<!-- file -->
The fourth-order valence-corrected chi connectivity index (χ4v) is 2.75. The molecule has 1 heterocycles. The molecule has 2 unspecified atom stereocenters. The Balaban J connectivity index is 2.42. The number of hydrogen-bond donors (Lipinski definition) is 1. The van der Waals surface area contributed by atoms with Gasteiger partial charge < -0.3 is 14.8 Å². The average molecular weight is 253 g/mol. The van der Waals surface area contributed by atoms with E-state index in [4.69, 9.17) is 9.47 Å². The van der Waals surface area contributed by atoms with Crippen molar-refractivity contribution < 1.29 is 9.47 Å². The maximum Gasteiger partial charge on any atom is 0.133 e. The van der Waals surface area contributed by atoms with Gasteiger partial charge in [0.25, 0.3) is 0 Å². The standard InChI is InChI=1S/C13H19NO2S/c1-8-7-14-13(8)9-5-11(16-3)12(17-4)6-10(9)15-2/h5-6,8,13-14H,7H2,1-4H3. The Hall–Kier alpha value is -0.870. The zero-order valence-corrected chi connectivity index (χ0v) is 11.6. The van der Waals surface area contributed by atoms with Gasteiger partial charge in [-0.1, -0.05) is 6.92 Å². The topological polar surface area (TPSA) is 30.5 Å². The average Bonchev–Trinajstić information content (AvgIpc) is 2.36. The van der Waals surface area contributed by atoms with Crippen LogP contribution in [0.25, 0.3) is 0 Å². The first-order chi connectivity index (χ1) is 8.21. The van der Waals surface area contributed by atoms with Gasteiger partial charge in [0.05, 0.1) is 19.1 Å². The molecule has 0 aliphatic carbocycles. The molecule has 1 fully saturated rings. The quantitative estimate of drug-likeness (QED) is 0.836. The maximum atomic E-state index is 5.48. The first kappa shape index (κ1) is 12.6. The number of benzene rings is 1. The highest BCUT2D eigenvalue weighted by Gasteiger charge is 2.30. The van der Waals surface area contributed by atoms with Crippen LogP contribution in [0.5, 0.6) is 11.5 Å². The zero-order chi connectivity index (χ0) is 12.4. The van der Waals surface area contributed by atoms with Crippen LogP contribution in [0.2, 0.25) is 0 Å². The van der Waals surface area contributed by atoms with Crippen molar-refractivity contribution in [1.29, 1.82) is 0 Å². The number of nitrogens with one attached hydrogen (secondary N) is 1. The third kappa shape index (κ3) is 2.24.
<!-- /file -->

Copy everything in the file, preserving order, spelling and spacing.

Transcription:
The fourth-order valence-corrected chi connectivity index (χ4v) is 2.75. The molecule has 1 heterocycles. The molecule has 2 unspecified atom stereocenters. The Balaban J connectivity index is 2.42. The number of hydrogen-bond donors (Lipinski definition) is 1. The van der Waals surface area contributed by atoms with Gasteiger partial charge < -0.3 is 14.8 Å². The average molecular weight is 253 g/mol. The van der Waals surface area contributed by atoms with E-state index in [4.69, 9.17) is 9.47 Å². The van der Waals surface area contributed by atoms with Crippen molar-refractivity contribution < 1.29 is 9.47 Å². The maximum Gasteiger partial charge on any atom is 0.133 e. The van der Waals surface area contributed by atoms with Gasteiger partial charge in [0.25, 0.3) is 0 Å². The standard InChI is InChI=1S/C13H19NO2S/c1-8-7-14-13(8)9-5-11(16-3)12(17-4)6-10(9)15-2/h5-6,8,13-14H,7H2,1-4H3. The Hall–Kier alpha value is -0.870. The zero-order valence-corrected chi connectivity index (χ0v) is 11.6. The van der Waals surface area contributed by atoms with Gasteiger partial charge in [-0.1, -0.05) is 6.92 Å². The topological polar surface area (TPSA) is 30.5 Å². The average Bonchev–Trinajstić information content (AvgIpc) is 2.36. The van der Waals surface area contributed by atoms with Crippen LogP contribution in [0.25, 0.3) is 0 Å². The first-order chi connectivity index (χ1) is 8.21. The van der Waals surface area contributed by atoms with Gasteiger partial charge in [0.05, 0.1) is 19.1 Å². The molecule has 0 aliphatic carbocycles. The molecule has 1 fully saturated rings. The quantitative estimate of drug-likeness (QED) is 0.836. The maximum atomic E-state index is 5.48. The first kappa shape index (κ1) is 12.6. The number of benzene rings is 1. The highest BCUT2D eigenvalue weighted by Gasteiger charge is 2.30. The van der Waals surface area contributed by atoms with Crippen LogP contribution in [0.5, 0.6) is 11.5 Å². The zero-order chi connectivity index (χ0) is 12.4. The van der Waals surface area contributed by atoms with Crippen LogP contribution in [0.2, 0.25) is 0 Å². The van der Waals surface area contributed by atoms with Crippen molar-refractivity contribution in [1.29, 1.82) is 0 Å². The number of nitrogens with one attached hydrogen (secondary N) is 1. The third kappa shape index (κ3) is 2.24.